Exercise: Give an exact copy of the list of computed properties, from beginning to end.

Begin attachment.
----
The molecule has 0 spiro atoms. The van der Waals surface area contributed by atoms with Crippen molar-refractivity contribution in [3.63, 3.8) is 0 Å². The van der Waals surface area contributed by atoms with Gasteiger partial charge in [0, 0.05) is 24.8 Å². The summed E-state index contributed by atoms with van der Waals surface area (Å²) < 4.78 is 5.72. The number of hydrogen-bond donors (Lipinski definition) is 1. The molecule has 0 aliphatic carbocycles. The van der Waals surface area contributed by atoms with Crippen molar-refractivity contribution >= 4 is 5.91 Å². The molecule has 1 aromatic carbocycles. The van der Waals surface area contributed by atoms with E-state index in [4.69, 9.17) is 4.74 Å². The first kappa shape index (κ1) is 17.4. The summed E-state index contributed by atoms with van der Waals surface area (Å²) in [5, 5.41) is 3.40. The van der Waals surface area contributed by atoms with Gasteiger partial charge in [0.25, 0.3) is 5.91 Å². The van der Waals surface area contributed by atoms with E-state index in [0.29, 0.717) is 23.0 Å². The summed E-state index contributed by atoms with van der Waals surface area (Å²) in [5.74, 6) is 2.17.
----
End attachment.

The molecule has 0 spiro atoms. The van der Waals surface area contributed by atoms with Crippen molar-refractivity contribution in [3.63, 3.8) is 0 Å². The van der Waals surface area contributed by atoms with Gasteiger partial charge in [0, 0.05) is 24.8 Å². The summed E-state index contributed by atoms with van der Waals surface area (Å²) < 4.78 is 5.72. The number of hydrogen-bond donors (Lipinski definition) is 1. The molecule has 0 aliphatic carbocycles. The van der Waals surface area contributed by atoms with Crippen molar-refractivity contribution >= 4 is 5.91 Å². The molecule has 1 aromatic carbocycles. The van der Waals surface area contributed by atoms with E-state index in [4.69, 9.17) is 4.74 Å². The first kappa shape index (κ1) is 17.4. The summed E-state index contributed by atoms with van der Waals surface area (Å²) in [5, 5.41) is 3.40. The van der Waals surface area contributed by atoms with Gasteiger partial charge in [0.25, 0.3) is 5.91 Å². The van der Waals surface area contributed by atoms with E-state index in [0.29, 0.717) is 23.0 Å². The summed E-state index contributed by atoms with van der Waals surface area (Å²) in [5.74, 6) is 2.17.